Back in 2008, I remember walking into my first college course as a scared little freshman at a public university in Milwaukee. As many nervous students do, I sat in the back. In front of me were several students taking notes and posting Facebook statuses on their laptops. [“In history class, peeps!”]
Now, four years and one transfer later, I look around the room at Columbia College-Chicago and still see students with glowing screens. However, the amount of laptops has decreased… and instead I see more and more tablets.
Business professionals and casual readers are not the only people these days embracing the tablet trend. Students have also found tablets to be a useful tool in the classroom. According to a Pearson Foundation study conducted in March, tablet ownership among college students and college-bound high school seniors has more than tripled in 12 months. As of March 2012 about 25% of students are tablet owners, while only 7% of students surveyed owned a tablet in March 2011. And, according to the survey, nearly half of college students believe that tablets will take the place of paper textbooks by 2016.
More and more colleges are utilizing tablet apps because of the increase in students using the devices. Carleton University in Minnesota has created its own mobile app. The app is used to connect students to a school portal that allows students to view grades, receive university alerts, view campus maps, and even check out details for upcoming campus events.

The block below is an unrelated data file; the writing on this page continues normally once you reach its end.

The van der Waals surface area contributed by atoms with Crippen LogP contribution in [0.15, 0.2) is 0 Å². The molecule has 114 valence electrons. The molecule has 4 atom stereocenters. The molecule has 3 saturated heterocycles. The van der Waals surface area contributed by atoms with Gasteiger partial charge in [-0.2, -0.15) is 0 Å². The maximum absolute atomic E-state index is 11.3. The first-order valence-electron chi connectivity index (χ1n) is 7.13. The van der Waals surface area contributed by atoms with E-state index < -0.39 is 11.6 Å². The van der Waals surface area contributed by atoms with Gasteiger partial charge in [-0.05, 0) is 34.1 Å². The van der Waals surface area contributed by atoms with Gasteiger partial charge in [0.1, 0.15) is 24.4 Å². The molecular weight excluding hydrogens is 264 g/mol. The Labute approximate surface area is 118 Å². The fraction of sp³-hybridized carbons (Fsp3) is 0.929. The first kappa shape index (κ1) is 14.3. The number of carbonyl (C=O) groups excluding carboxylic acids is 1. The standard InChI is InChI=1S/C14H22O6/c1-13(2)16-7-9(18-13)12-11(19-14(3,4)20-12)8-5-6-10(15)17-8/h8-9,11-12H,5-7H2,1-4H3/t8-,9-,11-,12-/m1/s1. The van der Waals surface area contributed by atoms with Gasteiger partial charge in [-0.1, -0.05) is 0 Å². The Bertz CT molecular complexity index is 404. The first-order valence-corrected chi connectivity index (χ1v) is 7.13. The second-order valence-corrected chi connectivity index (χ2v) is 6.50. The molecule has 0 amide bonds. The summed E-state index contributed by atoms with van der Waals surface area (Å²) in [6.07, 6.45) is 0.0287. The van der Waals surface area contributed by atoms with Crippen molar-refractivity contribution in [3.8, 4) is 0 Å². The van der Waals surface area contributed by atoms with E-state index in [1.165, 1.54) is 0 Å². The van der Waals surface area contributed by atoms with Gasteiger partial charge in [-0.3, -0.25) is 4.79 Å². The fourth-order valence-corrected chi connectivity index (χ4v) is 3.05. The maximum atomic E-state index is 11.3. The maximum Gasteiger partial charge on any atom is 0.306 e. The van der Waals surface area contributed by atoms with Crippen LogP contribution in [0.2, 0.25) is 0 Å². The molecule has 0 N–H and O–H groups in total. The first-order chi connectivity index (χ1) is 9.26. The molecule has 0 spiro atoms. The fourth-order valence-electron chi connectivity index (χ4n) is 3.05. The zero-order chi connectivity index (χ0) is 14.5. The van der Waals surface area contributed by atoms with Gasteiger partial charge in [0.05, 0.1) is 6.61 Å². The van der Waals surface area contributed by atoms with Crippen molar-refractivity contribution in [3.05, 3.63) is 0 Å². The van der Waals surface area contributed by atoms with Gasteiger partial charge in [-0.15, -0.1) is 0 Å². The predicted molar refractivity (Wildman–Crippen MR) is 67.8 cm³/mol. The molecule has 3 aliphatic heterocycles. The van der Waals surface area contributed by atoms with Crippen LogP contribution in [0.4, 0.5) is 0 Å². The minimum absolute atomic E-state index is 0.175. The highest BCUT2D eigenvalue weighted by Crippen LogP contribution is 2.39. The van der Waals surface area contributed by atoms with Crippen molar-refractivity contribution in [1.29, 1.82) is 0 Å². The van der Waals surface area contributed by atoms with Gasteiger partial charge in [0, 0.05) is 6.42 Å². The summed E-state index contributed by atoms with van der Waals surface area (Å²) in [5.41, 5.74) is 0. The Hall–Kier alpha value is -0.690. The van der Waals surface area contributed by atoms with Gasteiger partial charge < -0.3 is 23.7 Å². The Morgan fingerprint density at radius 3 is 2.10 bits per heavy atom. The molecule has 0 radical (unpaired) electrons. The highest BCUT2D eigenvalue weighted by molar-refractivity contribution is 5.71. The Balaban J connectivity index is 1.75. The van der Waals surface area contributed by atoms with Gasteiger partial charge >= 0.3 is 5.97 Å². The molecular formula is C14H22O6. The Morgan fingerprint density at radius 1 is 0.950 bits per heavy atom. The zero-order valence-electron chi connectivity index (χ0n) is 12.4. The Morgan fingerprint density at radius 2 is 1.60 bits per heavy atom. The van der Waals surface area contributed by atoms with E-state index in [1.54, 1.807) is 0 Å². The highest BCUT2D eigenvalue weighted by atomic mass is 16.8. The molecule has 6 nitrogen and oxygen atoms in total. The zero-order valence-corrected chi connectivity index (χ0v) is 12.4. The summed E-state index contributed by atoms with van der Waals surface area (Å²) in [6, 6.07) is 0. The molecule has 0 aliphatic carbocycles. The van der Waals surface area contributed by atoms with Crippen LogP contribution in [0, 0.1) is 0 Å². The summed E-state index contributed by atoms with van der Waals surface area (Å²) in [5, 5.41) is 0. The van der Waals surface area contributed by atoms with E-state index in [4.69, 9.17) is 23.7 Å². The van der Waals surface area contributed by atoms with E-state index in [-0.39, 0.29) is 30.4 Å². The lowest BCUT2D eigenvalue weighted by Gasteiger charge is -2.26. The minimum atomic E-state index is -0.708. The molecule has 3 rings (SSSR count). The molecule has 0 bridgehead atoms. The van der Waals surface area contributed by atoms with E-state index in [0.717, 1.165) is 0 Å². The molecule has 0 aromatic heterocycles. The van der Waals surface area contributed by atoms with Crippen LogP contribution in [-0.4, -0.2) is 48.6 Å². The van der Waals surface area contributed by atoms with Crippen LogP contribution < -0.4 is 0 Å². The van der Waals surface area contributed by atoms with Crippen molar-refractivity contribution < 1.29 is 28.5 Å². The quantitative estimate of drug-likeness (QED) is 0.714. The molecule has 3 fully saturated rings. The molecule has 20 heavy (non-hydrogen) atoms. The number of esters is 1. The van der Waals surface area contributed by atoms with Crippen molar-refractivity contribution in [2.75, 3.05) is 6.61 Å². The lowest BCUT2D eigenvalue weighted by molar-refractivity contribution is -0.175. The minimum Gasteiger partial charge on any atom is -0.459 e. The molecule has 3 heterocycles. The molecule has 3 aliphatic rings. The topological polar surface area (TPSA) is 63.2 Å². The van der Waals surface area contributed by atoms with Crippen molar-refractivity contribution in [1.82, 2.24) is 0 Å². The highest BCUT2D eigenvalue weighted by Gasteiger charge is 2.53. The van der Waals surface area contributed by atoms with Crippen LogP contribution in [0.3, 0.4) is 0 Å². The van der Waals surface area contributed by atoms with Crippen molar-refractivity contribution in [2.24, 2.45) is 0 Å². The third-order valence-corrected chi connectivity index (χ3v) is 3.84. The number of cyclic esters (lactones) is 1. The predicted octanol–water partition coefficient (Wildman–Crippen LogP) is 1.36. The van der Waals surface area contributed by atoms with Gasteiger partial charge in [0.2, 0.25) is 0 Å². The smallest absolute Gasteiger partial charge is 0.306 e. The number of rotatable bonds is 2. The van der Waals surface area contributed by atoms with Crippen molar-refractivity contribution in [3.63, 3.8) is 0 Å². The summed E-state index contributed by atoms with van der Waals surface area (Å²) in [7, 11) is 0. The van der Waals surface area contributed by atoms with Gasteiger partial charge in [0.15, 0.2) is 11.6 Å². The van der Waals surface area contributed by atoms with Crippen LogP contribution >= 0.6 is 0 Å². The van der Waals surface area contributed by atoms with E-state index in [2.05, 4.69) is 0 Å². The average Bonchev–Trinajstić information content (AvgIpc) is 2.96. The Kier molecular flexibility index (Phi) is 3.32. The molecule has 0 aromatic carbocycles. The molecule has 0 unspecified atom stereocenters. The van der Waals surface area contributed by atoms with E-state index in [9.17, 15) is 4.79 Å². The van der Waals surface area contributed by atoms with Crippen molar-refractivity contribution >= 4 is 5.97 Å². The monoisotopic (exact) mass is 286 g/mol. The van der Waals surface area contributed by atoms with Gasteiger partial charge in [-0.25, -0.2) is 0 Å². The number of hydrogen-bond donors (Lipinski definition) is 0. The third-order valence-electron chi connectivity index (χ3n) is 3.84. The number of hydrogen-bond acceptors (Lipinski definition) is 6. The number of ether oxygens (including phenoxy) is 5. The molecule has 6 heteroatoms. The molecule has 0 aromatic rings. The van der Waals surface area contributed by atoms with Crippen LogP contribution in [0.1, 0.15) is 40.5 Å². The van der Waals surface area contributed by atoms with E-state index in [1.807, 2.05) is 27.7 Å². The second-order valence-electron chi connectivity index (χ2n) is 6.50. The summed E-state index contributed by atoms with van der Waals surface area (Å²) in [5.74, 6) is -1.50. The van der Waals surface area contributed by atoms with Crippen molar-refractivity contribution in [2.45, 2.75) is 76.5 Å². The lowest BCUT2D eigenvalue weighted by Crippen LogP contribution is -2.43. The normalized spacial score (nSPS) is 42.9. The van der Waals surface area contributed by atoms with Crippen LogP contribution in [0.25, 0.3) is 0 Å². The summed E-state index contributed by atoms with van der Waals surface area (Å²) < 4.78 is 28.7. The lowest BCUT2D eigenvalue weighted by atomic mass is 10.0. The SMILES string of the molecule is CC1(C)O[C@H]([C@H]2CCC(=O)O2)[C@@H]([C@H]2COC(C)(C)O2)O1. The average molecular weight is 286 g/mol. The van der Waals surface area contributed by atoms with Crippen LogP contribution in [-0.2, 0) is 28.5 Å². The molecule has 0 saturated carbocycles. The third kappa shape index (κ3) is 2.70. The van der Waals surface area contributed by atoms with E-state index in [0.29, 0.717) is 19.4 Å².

Ohio State University in Columbus took their mobile/tablet app a step further. While you can find campus information on the app, students can also find information on local events, discover popular restaurants in the area, as well as check out local bus routes.
My growing curiosity led me to dig deeper into what types of apps out there appeal to college students to aid them throughout their college careers. Here’s what I found:
Blackboard Mobile-This app allows students to stay connected to their online courses that are conducted through the Blackboard software, which is used my many colleges, including the City Colleges of Chicago.
Dropbox-An online “cloud” to store and share files. Great for sharing files with students for a group project or to turn in homework to professors.
CourseSmart-An app designed for reading textbooks to prevent students from hauling around heavy backpacks.
iStudiez-An all-around organizer for the modern student. It allows students to summarize daily events including class schedules, homework due dates as well as test dates.
Evernote-Allows users to capture ideas in various ways such as pictures, audio, and written notes.
These are great examples of functional apps, developed for specific uses and targeted to an audience that is app-adept and large enough to support the development costs. All rules to follow when any business considers ‘needing’ an app.
The other interesting take-away from this is the fact that as this generation enters the workforce, they are more than just digital natives, they are tablet connected and app savvy.
by Erin ScheckShare: